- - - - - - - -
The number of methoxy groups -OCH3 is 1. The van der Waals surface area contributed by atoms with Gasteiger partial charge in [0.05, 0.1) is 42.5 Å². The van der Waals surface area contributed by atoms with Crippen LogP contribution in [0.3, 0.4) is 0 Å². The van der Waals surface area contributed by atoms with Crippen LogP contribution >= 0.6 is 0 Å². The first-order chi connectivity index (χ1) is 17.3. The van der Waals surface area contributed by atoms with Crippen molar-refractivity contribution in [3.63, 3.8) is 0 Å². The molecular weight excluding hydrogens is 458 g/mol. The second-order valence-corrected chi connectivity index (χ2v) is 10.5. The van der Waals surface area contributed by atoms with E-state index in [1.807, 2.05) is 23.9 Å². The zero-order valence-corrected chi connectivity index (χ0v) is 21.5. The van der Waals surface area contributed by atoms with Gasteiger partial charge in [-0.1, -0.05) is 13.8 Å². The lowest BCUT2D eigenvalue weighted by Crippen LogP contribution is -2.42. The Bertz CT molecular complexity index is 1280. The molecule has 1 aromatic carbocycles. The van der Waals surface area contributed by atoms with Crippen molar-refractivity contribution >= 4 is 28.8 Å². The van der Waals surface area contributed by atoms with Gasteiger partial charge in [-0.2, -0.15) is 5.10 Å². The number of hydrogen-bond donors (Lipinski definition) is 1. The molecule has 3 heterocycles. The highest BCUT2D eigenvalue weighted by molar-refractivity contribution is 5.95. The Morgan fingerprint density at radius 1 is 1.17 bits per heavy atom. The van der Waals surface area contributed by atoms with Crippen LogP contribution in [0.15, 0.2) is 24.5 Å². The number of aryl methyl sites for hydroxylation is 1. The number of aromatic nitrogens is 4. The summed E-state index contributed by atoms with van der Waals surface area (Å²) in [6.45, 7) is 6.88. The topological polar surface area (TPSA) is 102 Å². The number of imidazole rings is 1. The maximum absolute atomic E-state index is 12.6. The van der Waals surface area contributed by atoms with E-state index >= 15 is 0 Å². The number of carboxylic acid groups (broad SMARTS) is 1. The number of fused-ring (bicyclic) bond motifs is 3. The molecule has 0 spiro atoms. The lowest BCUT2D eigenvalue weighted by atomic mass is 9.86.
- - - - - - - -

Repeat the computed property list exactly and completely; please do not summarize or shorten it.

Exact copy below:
The number of methoxy groups -OCH3 is 1. The van der Waals surface area contributed by atoms with Gasteiger partial charge in [0.05, 0.1) is 42.5 Å². The van der Waals surface area contributed by atoms with Crippen LogP contribution in [0.3, 0.4) is 0 Å². The van der Waals surface area contributed by atoms with Crippen LogP contribution >= 0.6 is 0 Å². The first-order chi connectivity index (χ1) is 17.3. The van der Waals surface area contributed by atoms with Crippen molar-refractivity contribution in [3.63, 3.8) is 0 Å². The molecular weight excluding hydrogens is 458 g/mol. The second-order valence-corrected chi connectivity index (χ2v) is 10.5. The van der Waals surface area contributed by atoms with E-state index in [1.807, 2.05) is 23.9 Å². The zero-order valence-corrected chi connectivity index (χ0v) is 21.5. The van der Waals surface area contributed by atoms with Gasteiger partial charge in [-0.1, -0.05) is 13.8 Å². The lowest BCUT2D eigenvalue weighted by Crippen LogP contribution is -2.42. The Bertz CT molecular complexity index is 1280. The molecule has 1 aromatic carbocycles. The van der Waals surface area contributed by atoms with Crippen molar-refractivity contribution >= 4 is 28.8 Å². The van der Waals surface area contributed by atoms with Gasteiger partial charge in [-0.2, -0.15) is 5.10 Å². The number of hydrogen-bond donors (Lipinski definition) is 1. The molecule has 3 heterocycles. The highest BCUT2D eigenvalue weighted by molar-refractivity contribution is 5.95. The Morgan fingerprint density at radius 1 is 1.17 bits per heavy atom. The van der Waals surface area contributed by atoms with Crippen LogP contribution in [0.15, 0.2) is 24.5 Å². The number of aryl methyl sites for hydroxylation is 1. The number of aromatic nitrogens is 4. The summed E-state index contributed by atoms with van der Waals surface area (Å²) in [6.45, 7) is 6.88. The topological polar surface area (TPSA) is 102 Å². The number of imidazole rings is 1. The maximum absolute atomic E-state index is 12.6. The van der Waals surface area contributed by atoms with E-state index >= 15 is 0 Å². The number of carboxylic acid groups (broad SMARTS) is 1. The number of fused-ring (bicyclic) bond motifs is 3. The molecule has 0 spiro atoms. The lowest BCUT2D eigenvalue weighted by atomic mass is 9.86.